2009-10 Season in Review: Peja Stojakovic
By: Jim Eichenhofer,
May 4, 2010 continues its look back at the 2009-10 season with player-by-player analysis of the team:

What happened:
Prior to an abdominal strain that sidelined him for the final 18 games, it had been an injury-free campaign for Stojakovic, who has appeared in 70-plus games only once over the past four seasons. He played in 62 of New Orleans first 64 games, missing a pair of contests while attending to a family-related matter. Back problems had previously hindered Stojakovic in past seasons, but that specific ailment did not hamper him at all in 2009-10, an encouraging development that hopefully will continue for the remainder of his career.

That was a positive, because my back feels good, Stojakovic said when asked specifically by reporters about that body part. (But) I dont think anyone should be predicting the future. We dont know whats going to happen tomorrow.

Before the abdominal injury essentially ended Stojakovics season on March 8, he displayed a more versatile game than in his previous three years with the Hornets, particularly while Chris Paul was sidelined with injuries. Stojakovic had his best rebounding stretch as a Hornet, while also seeming to take the ball to the basket on a more frequent basis.

I tried to be more aggressive out there, especially when Chris got injured, the native of Serbia said. I tried to have more responsibility and do a little bit more than just being a spot-up shooter. Thats what I did. Unfortunately this (abdominal) injury came along.

Stojakovic actually began the season as a reserve, but was elevated into the starting lineup after New Orleans went 2-5. Former head coach Byron Scott stated prior to 2009-10 that one of the teams objectives was to reduce Stojakovics minutes, in order to keep the 12-year veteran fresher throughout the regular season. The small forward ended up averaging 31.4 minutes, the fewest for him in that category since 1999-2000 with Sacramento. As a result, several of his individual stats also dropped, including a 12.6 scoring average that was also the lowest hes produced since his second NBA season.

In the shooting department obviously his primary strength, as one of the best three-point marksman in league history he had a nearly identical season to the previous one. Stojakovics three-point percentage went from 37.8 to 37.5, while his overall field-goal percentage improved slightly, from 39.9 to 40.4.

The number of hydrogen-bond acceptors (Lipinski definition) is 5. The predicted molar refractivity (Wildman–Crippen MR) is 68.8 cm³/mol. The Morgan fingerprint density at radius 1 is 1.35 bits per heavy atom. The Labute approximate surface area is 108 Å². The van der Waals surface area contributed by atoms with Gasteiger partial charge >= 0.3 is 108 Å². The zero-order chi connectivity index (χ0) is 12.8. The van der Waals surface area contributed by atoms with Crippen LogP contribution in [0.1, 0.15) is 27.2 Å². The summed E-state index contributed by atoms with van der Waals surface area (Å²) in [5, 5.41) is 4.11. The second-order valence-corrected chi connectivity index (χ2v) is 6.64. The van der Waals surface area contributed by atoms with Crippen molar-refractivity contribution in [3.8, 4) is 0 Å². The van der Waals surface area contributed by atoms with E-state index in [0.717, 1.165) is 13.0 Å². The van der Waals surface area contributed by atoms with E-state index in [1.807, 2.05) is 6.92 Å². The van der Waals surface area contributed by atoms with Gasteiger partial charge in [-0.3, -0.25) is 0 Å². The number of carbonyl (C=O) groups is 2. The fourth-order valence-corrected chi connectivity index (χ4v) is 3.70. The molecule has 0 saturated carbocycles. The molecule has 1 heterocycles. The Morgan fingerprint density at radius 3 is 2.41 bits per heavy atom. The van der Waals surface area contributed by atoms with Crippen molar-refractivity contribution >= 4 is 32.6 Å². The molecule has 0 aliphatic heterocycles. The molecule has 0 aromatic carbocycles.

Best game:
Hands-down, the biggest impact Stojakovic made during a Hornets victory this season took place on Nov. 19, when New Orleans defeated Phoenix 110-103 on ESPN. Stojakovic scored 27 points, including going 7-for-11 on three-pointers, while also hauling in 13 rebounds. He set season-highs in each of the latter two statistics (incidentally, 27 points were the second-most points he scored, behind only a 29-point game Feb. 8 at Orlando). The upset victory over the hot-starting Suns took place with Darren Collison making his fourth career NBA start in place of Chris Paul.

What's next:
Stojakovic has one year remaining on the five-year contract he signed with the Hornets during the summer of 2006. At this point of his lengthy pro career, team success trumps any other consideration, as he demonstrated in 2009-10 by willingly ceding his starting role after the coaching staff decided to move Julian Wright into the spot.

In a way, Stojakovics performance has mirrored the teams results since he arrived as a notable free-agent acquisition. His best season as a Hornet undoubtedly was 2007-08, when he appeared in 77 games New Orleans went 56-26 and captured the lone division title in franchise history. Unfortunately, for both player and team, the past two seasons have been impacted by injuries.

This team definitely has talent, Stojakovic said. This year was really disappointing to all of us, with all of the injuries that happened. But its something we have to deal with individuals and a team. Hopefully next year we can come back and be better.


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